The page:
Customers shop at Best Buy on August 24, 2021 in Chicago, Illinois. Best Buy reported a nearly 20% increase in second-quarter sales as consumers purchased electronic devices to adapt to lifestyle changes related to the ongoing pandemic.
Scott Olson | Getty Images
best buy It beat Wall Street estimates for the first quarter of the fiscal year even as customers faced high levels of inflation and the company ended last year’s spur-fueled Covid-19 run.
Shares were almost flat in pre-market trading after rising about 9% earlier.
Here’s what the retailer did in the three months to April 30 compared to what Wall Street was expecting, according to a survey of analysts by Refinitiv:
- Earnings per share: $1.57 adjusted vs. $1.61 expected
- Revenue: $10.65 billion vs. $10.41 billion forecast
Best Buy’s first-quarter net income fell to $341 million, or $1.49 per share, down from $595 million, or $2.32 per share, a year earlier. Excluding items, he earned an adjusted $1.61 per share.
Net sales fell to $10.41 billion from $11.64 billion a year earlier.
Best Buy’s same-store sales are down 8% from the same period last year, a better performance than the 8.6% decline analysts had expected, according to FactSet.
Investors search for retail profits Evidence for the health of the American consumer With Inflation is at its highest level in four decades. With Best Buy, some worry that the company will be particularly vulnerable to a downturn. It faced tough comparisons compared to a quarter ago of pandemic-driven demand for home theaters, computer monitors and kitchen appliances. This increased same-store sales by 37.3%.
Best Buy also told Wall Street at an investor day in March that sales will be lower after two years of very high demand. However, Chief Financial Officer Matt Bellonas said the company ultimately expected higher demand from pre-pandemic sales over the next several years.
Walmart And GoalInvestor fears increased last week. Both major retailers reported sales growth in the first quarter of the fiscal year, but they didn’t miss Wall Street earnings forecasts with higher fuel and freight costs and lower consumer demand at higher margins, and discretionary purchases. In particular, Target CEO Brian Cornell said customers skipped bulky items like TVs and kitchen appliances — merchandise that Best Buy also sells.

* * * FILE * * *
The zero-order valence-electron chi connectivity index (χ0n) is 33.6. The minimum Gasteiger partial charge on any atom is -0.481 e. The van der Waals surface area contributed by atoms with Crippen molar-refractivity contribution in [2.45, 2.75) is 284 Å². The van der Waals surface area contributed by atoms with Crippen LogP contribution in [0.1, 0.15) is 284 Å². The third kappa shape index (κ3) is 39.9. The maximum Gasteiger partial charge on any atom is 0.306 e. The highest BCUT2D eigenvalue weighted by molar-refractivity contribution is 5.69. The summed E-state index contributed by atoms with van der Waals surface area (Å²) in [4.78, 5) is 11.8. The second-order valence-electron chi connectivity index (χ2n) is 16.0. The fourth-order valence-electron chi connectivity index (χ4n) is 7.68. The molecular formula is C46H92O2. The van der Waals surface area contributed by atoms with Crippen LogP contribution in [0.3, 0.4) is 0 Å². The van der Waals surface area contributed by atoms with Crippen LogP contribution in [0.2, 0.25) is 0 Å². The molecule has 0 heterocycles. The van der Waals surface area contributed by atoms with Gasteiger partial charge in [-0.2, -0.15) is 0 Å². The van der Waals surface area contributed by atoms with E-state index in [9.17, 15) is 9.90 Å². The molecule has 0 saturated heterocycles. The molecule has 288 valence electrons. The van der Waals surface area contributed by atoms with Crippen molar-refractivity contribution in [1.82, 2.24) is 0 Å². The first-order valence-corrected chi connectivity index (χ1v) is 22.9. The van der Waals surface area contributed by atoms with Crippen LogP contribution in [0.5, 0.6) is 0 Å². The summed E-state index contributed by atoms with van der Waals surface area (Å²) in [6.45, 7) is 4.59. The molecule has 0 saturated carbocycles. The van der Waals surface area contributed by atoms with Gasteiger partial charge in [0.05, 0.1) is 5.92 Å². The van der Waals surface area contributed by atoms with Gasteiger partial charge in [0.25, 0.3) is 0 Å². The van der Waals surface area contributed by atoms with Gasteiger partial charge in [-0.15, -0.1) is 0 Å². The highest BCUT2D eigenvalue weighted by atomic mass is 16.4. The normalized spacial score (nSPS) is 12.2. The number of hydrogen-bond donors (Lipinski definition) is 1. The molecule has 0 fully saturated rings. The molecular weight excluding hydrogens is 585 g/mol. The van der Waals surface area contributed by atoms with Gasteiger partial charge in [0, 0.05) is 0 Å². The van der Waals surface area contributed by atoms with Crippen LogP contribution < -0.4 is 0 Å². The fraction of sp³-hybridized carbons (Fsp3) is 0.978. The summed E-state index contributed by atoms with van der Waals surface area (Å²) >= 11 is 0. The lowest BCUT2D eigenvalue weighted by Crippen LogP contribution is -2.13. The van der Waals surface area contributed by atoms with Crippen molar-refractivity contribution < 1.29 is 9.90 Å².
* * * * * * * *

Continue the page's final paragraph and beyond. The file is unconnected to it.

Retailers’ results helped led to a big sell-off on Wall Street last weeksending Best Buy stock to a 52-week low on Friday.
Those moderate expectations likely set the stage for Wall Street’s positive reaction to Best Buy on Tuesday morning, even as the retailer lowered its forecast and warned of troubled times ahead.
Best Buy said it now expects full-year revenue to range between $48.3 billion to $49.9 billion, compared with a previous forecast of $49.3 billion to $50.8 billion. It said same-store sales will fall between 3% and 6%, a sharper decline than the 1% to 4% drop it had previously forecast. It expects adjusted earnings per share in a range of $8.40 to $9.00, compared to a previous forecast of $8.85 to $9.15.
CEO Cory Barry said in a press release that the economic backdrop has worsened since the company introduced guidance on Investor Day.
“These trends continued into the second quarter, and as a result, we are revising our sales and profitability forecasts for the year,” she said.
On Monday, shares rose less than 1% to close at $72.59. The company’s stock is down about 29% so far this year and has underperformed the S&P 500 year-to-date by about 17%.
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